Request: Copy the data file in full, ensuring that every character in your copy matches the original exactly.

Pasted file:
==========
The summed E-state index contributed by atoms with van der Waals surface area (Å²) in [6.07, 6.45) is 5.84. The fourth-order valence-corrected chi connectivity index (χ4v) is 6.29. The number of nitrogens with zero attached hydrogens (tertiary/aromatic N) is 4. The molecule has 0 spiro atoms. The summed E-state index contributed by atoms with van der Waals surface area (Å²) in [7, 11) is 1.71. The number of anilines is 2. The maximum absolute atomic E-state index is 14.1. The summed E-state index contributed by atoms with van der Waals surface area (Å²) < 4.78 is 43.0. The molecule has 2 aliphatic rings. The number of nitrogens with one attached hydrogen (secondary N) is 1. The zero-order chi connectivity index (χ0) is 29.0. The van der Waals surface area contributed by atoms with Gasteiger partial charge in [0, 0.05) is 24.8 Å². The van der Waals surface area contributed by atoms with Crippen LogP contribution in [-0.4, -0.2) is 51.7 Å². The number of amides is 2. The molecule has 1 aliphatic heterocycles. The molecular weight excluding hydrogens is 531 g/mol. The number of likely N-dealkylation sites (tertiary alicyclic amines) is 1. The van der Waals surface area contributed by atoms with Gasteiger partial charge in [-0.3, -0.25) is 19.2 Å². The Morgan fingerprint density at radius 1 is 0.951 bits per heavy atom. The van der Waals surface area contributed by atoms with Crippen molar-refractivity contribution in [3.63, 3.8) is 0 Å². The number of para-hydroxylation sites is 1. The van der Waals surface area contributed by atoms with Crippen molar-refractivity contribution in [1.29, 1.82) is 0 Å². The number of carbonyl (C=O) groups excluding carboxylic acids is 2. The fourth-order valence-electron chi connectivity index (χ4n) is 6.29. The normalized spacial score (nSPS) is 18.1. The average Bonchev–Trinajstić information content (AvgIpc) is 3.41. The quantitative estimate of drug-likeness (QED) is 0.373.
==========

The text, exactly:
The summed E-state index contributed by atoms with van der Waals surface area (Å²) in [6.07, 6.45) is 5.84. The fourth-order valence-corrected chi connectivity index (χ4v) is 6.29. The number of nitrogens with zero attached hydrogens (tertiary/aromatic N) is 4. The molecule has 0 spiro atoms. The summed E-state index contributed by atoms with van der Waals surface area (Å²) in [7, 11) is 1.71. The number of anilines is 2. The maximum absolute atomic E-state index is 14.1. The summed E-state index contributed by atoms with van der Waals surface area (Å²) < 4.78 is 43.0. The molecule has 2 aliphatic rings. The number of nitrogens with one attached hydrogen (secondary N) is 1. The zero-order chi connectivity index (χ0) is 29.0. The van der Waals surface area contributed by atoms with Gasteiger partial charge in [0, 0.05) is 24.8 Å². The van der Waals surface area contributed by atoms with Crippen LogP contribution in [-0.4, -0.2) is 51.7 Å². The number of amides is 2. The molecule has 1 aliphatic heterocycles. The molecular weight excluding hydrogens is 531 g/mol. The number of likely N-dealkylation sites (tertiary alicyclic amines) is 1. The van der Waals surface area contributed by atoms with Gasteiger partial charge in [-0.3, -0.25) is 19.2 Å². The Morgan fingerprint density at radius 1 is 0.951 bits per heavy atom. The van der Waals surface area contributed by atoms with Crippen molar-refractivity contribution in [3.63, 3.8) is 0 Å². The number of para-hydroxylation sites is 1. The van der Waals surface area contributed by atoms with Crippen molar-refractivity contribution in [1.29, 1.82) is 0 Å². The number of carbonyl (C=O) groups excluding carboxylic acids is 2. The fourth-order valence-electron chi connectivity index (χ4n) is 6.29. The normalized spacial score (nSPS) is 18.1. The average Bonchev–Trinajstić information content (AvgIpc) is 3.41. The quantitative estimate of drug-likeness (QED) is 0.373.